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AMBER researchers receive over €2.9m in research funding from Chinese Science Foundation and SFI
27.06.18

Tánaiste and Minister for Foreign Affairs and Trade with responsibility for Brexit, Simon Coveney, TD and Minister of State for Trade, Employment, Business, EU Digital Single Market and Data Protection, Pat Breen, TD, today announced the details of eight new research collaborations supported through the partnership between Science Foundation Ireland (SFI) and the National Natural Science Foundation of China (NSFC).

Two of the eight research collaborations are led by AMBER Investigators, Profs John Donegan and Plamen Stamenov, both from Trinity College Dublin’s School of Physics, who received over €1.2m and €1.7m respectively from both SFI and NSFC. The announcement, which was made on the occasion of the Export Trade Council meeting at Iveagh House in Dublin, is a direct result of a joint investment made by the Irish government through Science Foundation Ireland to the value of €8.6 million euro and ¥31,920,000 (ca. €4,273,000) from the National Natural Science Foundation of China.

Speaking at Iveagh House, Tánaiste, Simon Coveney, said: “Over the last decade Ireland’s engagement with China has grown from strength to strength, with China now ranking as Ireland’s largest trading partner in Asia. Collaboration and partnership in RD&I is vital for expanding this relationship. China’s emphasis on high technology systems, particularly in green-tech, is extremely complimentary to Ireland’s research prioritisation and reflected in some of the outstanding projects being launched here today.”

Madam Hua Yang, Charge d’Affaires, Embassy of the Peoples Republic of China, Ireland, commented: “Today’s award symbolizes a good start of greater Science, Technology and Innovation cooperation between China and Ireland in the years to come. It is our belief and hope that, with concerted efforts from both countries, our cooperation in Science, Technology and Innovation will achieve more accomplishment, benefiting the well-being of the people from both countries and around the world.”

Professor John Donegan received over €1.2m funding to work in collaboration with Professor Guo in HUST (Huazhong University of Science and Technology in Wuhan) on developing a new optical source. In the near future, a new type of optical source will be required for use in the networks that provide our internet. At present, we use lasers since they can provide a high power at a single wavelength. In the future, we will need the optical source to have a very precise frequency and it must be small with low operating costs. This will enable much higher data rates and allow communication with a large range of devices. Professor Guo is a former post-doc of Professor Donegan and was awarded a 1000 talented youth grant on returning to China. They have published over 40 joint papers and hold 4 joint patents.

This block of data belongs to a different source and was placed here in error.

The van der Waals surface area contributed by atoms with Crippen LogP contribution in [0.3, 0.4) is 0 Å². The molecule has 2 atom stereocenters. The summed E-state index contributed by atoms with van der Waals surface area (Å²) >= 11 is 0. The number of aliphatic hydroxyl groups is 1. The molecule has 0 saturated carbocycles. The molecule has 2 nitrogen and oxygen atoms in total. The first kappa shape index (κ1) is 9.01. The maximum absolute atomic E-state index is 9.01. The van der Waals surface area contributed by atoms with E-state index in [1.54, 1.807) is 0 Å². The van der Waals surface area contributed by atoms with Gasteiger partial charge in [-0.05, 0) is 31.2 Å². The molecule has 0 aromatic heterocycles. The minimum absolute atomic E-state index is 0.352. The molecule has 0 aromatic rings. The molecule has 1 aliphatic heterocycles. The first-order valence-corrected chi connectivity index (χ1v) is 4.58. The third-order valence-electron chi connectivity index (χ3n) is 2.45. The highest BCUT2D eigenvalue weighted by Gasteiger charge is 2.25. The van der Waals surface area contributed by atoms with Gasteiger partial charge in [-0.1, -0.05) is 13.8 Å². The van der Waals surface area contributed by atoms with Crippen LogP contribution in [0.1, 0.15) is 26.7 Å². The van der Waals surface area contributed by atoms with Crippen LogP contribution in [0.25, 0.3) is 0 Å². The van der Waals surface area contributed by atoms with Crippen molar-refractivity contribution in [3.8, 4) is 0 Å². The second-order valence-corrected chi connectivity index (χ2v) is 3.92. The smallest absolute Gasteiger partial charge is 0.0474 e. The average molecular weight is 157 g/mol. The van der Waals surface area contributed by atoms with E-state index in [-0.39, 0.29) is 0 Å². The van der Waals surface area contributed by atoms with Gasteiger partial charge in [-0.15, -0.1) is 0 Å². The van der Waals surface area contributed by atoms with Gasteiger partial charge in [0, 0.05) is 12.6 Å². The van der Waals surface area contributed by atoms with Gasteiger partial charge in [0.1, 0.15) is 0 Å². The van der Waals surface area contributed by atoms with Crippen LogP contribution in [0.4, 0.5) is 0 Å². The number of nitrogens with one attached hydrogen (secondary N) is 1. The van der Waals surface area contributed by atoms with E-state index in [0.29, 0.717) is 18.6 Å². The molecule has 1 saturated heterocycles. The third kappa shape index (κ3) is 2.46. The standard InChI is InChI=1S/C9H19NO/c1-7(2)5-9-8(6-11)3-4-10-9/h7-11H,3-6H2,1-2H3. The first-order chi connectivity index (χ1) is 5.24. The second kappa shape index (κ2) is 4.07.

Professor Plamen Stamenov will work with Huazhong University of Science and Technology on a new class of ‘topological’ magnetic materials that can allow us to communicate data without external power, using the principle of a self-winding watch. This will be invaluable over the next 10–20 years in the era of Smart Cities, and the Internet of Things. The project received funding of over €1.7m from both SFI and NSFC.

The eight projects receiving funding were subject to rigorous review with approximately 250 international expert reviewers assisting in the peer-review process. The chosen projects feature research into the areas of wireless and optical communications, artificial intelligence, micro- and nano-electronics, climate change, green energy, and nano-materials for biomedical applications. Four academic institutions in Ireland will collaborate with six institutions across the People’s Republic of China to carry out this work.

Congratulating the awardees, Dr Ciarán Seoighe, Deputy Director General of Science Foundation Ireland, said: “I am delighted to welcome the first eight awards under the new SFI-NSFC Partnership Programme. Science Foundation Ireland has been building research links between Ireland and the People’s Republic of China for the last number of years and the launch of these partnerships is a testament to the strong collaborative relationship between our two nations. Combining the expertise and resources of both research communities has proven very successful in attracting innovative and impactful project submissions. I am excited to see the outcomes from today’s successful applicants.”